US military closes outpost in southeastern Syria, ceding territory to Iranian proxies
By THOMAS GIBBONS-NEFF | The Washington Post | Published: September 19, 2017
The U.S. military acknowledged it has closed an outpost in southern Syria in recent days amid reports that American forces and their contingent of Syrian proxies had pulled out from an important base in the area.
The decision to vacate the outpost, a small barrier-walled compound just miles from the Syria-Iraq border called Zakaf, appeared to represent a tacit acknowledgement that U.S.-backed forces will now be in an increasingly difficult position to recapture a series of strategically important border towns where the Islamic State's most senior leaders have been sighted in recent months.
The closure also effectively cedes more territory to Iranian-sponsored Shiite militias that have pushed toward the Euphrates River Valley in recent months. The pro-Syrian government forces, equipped with armored vehicles and pickup trucks, came dangerously close to U.S.-backed Syrian fighters over the summer. Their proximity sparked multiple incidents that included strafing runs on the militias by American aircraft and the shooting down of two Iranian-built drones, one of which occurred near the base at Zakaf.
Col. Ryan Dillon, a spokesman for the U.S.-led coalition in the region and said over email that the "decision to establish and close temporary bases is determined by operational requirements and the progress of the campaign."
"Throughout Syria and Iraq, the Coalition has established and closed numerous bases, as warranted by the operational situation, in order to ensure we provide effective support to our partner forces," he said.
Dillon added that coalition troops and their Syrian partner forces — known as the Maghawir al-Thawra — are still located at Tanf, a larger outpost roughly 45 miles away from Zakaf that acts as a gateway to the Syria-Iraq-Jordan tri-border crossing to the south. It is unclear if the closure of the base as the result of a July deal reached by Jordan, Russia and Syria or further unreported discussions between the countries.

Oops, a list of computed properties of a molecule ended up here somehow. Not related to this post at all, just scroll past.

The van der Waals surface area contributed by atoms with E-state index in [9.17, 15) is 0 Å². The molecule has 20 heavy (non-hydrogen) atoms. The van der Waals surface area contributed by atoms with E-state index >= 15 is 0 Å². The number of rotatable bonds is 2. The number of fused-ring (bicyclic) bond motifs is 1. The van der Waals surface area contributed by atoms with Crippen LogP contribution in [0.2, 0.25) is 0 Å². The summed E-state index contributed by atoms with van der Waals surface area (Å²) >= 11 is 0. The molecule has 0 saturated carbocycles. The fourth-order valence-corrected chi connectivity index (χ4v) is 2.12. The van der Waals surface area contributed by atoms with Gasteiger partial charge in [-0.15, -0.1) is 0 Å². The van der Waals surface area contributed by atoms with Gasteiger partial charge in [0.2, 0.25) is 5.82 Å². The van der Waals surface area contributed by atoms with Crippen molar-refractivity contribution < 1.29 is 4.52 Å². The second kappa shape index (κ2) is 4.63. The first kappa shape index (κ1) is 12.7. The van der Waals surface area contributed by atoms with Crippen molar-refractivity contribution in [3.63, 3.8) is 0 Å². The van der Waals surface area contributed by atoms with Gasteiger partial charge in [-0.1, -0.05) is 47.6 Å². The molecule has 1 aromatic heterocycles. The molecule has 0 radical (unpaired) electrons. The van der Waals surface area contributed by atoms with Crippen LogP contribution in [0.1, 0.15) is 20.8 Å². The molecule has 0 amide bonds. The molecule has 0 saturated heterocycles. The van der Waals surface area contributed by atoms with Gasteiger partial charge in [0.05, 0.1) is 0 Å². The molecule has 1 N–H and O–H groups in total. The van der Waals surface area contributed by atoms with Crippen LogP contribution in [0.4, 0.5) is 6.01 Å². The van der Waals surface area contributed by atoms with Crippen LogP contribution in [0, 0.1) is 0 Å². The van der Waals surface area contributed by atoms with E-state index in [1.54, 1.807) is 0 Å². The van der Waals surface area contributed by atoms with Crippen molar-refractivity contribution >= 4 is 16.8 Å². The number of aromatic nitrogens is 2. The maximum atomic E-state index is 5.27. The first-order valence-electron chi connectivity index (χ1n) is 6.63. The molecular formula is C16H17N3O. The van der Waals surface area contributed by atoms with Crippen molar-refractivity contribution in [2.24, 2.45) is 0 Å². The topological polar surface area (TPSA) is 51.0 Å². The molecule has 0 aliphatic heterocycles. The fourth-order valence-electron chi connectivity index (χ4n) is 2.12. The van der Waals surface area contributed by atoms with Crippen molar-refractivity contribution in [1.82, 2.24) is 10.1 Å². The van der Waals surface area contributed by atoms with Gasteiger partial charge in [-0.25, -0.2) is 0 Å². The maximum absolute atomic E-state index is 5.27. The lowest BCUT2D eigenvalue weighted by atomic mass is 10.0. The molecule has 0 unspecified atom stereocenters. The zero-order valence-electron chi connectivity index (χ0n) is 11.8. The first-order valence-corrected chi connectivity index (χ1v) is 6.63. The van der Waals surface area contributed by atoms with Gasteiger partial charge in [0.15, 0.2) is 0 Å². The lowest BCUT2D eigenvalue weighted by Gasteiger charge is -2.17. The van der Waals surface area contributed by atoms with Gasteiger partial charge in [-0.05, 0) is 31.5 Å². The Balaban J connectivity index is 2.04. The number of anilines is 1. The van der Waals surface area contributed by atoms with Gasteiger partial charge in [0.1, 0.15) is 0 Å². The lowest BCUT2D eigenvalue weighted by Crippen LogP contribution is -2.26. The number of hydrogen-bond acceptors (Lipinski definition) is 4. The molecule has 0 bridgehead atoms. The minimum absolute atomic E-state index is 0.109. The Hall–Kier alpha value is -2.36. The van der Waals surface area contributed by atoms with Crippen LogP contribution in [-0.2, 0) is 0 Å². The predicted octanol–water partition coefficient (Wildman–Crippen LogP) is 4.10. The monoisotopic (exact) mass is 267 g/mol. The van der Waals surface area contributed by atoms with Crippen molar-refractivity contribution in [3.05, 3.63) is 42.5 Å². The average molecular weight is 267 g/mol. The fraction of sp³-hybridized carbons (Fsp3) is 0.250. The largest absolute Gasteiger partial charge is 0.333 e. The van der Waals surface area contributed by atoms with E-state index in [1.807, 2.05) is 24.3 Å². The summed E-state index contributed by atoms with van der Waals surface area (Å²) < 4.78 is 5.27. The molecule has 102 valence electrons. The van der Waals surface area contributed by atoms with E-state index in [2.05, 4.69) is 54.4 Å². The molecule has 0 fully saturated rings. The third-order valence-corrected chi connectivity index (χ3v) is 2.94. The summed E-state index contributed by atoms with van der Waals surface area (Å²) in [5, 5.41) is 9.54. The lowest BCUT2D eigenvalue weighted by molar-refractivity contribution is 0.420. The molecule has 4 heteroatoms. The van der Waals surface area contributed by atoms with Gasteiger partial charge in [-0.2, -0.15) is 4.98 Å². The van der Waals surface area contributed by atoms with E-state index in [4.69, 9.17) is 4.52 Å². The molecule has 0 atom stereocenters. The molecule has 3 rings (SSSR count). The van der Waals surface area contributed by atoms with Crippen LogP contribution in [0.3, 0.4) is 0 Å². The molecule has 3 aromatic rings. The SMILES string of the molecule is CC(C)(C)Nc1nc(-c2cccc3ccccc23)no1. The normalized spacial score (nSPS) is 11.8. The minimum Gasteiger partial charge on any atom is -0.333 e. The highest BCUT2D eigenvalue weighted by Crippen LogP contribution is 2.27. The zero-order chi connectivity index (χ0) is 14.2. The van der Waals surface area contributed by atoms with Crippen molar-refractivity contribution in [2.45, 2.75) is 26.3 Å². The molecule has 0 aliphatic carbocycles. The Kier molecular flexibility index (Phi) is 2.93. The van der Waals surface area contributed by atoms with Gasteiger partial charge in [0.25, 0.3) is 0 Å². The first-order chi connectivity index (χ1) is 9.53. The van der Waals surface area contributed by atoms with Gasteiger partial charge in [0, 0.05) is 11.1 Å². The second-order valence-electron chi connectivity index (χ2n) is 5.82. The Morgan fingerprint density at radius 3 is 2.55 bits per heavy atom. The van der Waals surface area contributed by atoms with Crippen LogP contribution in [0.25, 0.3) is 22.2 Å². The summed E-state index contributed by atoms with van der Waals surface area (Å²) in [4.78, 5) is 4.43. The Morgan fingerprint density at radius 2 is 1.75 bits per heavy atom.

Zakaf was constructed this summer and Maghawir al-Thawra posted multiple pictures of the outpost to its media arm showing U.S.-led coalition forces mingling among their fighters and boasted to news outlets about its key location. The small fortification appeared to be an effort by the U.S.-led coalition and Maghawir al-Thawra forces to extend their presence closer to Bukamal, an Islamic State controlled key border town that U.S.-backed forces, then called the New Syrian Army, tried to liberate in June 2016.
The offensive stalled and ultimately failed, forcing the Syrian fighters to retreat across the desert to Tanf. Since their defeat, the New Syrian Army changed its name, was re-equipped and re-trained by British and U.S. Special Operations Forces and quietly began pushing back toward Bukamal.
Over the summer, however, the Syrian Army and its Iranian-backed proxies effectively cut off the U.S.-backed forces from any overland approach to Bukamal, bypassing the coalition's outposts at Tanf and Zakaf and linking up with their Iraqi-counterparts at the Iraqi border. Since then U.S. officials have said that the Maghawir al-Thawra fighters will likely have to be airlifted into the Euphrates River Valley if they're going to fight the Islamic State.
The shuttering of Zakaf comes as another U.S. proxy group, known as the Syrian Democratic Forces, or SDF, continues to make gains in the northern Euphrates River Valley and in the Islamic State's de-facto capital of Raqqa. Roughly 70 percent of the city has been retaken from the militant group as the urban battle stretches into its third month. The SDF has also recently pushed south of Raqqa toward the ISIS-held city of Deir al-Zour.
On Friday, the Pentagon accused Russia of bombing the SDF. While Russia did not take responsibility for the attack, Chairman of the Joint Chiefs, Gen. Joseph Dunford spoke with his Russian counterpart on Saturday and agreed to closer military discussions to ensure U.S.-backed fighters and Syrian and Russian forces avoid each other in the increasingly congested area.
The Washington Post's Louisa Loveluck in Beirut and Zakaria Zakaria in Istanbul contributed to this report.